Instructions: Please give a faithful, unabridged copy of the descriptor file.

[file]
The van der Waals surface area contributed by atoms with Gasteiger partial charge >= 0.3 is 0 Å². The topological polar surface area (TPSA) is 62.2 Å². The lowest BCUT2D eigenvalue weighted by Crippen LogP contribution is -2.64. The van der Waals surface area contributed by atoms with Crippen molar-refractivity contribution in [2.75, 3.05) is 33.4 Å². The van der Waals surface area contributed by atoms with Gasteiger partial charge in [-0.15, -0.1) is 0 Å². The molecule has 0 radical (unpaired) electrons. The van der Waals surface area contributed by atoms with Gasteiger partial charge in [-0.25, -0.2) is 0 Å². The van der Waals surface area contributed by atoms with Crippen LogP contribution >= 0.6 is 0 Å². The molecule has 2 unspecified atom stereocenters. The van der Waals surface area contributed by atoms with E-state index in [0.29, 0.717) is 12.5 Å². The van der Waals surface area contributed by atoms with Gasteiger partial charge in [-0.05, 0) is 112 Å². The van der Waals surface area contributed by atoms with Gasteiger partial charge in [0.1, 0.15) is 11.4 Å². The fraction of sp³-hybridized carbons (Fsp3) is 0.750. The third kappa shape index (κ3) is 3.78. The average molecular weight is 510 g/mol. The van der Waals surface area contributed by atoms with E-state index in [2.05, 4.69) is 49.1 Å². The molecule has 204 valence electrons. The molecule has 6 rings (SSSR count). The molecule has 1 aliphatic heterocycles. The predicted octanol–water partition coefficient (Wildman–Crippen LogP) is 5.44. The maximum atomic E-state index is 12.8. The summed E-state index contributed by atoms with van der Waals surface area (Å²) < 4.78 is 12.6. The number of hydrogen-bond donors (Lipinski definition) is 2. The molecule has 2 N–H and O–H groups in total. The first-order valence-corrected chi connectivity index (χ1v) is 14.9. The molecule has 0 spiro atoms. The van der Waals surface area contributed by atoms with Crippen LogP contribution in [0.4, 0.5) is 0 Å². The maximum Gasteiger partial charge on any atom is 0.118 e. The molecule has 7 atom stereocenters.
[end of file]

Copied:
The van der Waals surface area contributed by atoms with Gasteiger partial charge >= 0.3 is 0 Å². The topological polar surface area (TPSA) is 62.2 Å². The lowest BCUT2D eigenvalue weighted by Crippen LogP contribution is -2.64. The van der Waals surface area contributed by atoms with Crippen molar-refractivity contribution in [2.75, 3.05) is 33.4 Å². The van der Waals surface area contributed by atoms with Gasteiger partial charge in [-0.15, -0.1) is 0 Å². The molecule has 0 radical (unpaired) electrons. The van der Waals surface area contributed by atoms with Gasteiger partial charge in [-0.25, -0.2) is 0 Å². The van der Waals surface area contributed by atoms with Crippen LogP contribution >= 0.6 is 0 Å². The molecule has 2 unspecified atom stereocenters. The van der Waals surface area contributed by atoms with E-state index in [0.29, 0.717) is 12.5 Å². The van der Waals surface area contributed by atoms with Gasteiger partial charge in [-0.05, 0) is 112 Å². The van der Waals surface area contributed by atoms with Gasteiger partial charge in [0.1, 0.15) is 11.4 Å². The fraction of sp³-hybridized carbons (Fsp3) is 0.750. The third kappa shape index (κ3) is 3.78. The average molecular weight is 510 g/mol. The van der Waals surface area contributed by atoms with E-state index in [2.05, 4.69) is 49.1 Å². The molecule has 204 valence electrons. The molecule has 6 rings (SSSR count). The molecule has 1 aliphatic heterocycles. The predicted octanol–water partition coefficient (Wildman–Crippen LogP) is 5.44. The maximum atomic E-state index is 12.8. The summed E-state index contributed by atoms with van der Waals surface area (Å²) < 4.78 is 12.6. The number of hydrogen-bond donors (Lipinski definition) is 2. The molecule has 2 N–H and O–H groups in total. The first-order valence-corrected chi connectivity index (χ1v) is 14.9. The molecule has 0 spiro atoms. The van der Waals surface area contributed by atoms with Crippen LogP contribution in [0.4, 0.5) is 0 Å². The maximum Gasteiger partial charge on any atom is 0.118 e. The molecule has 7 atom stereocenters.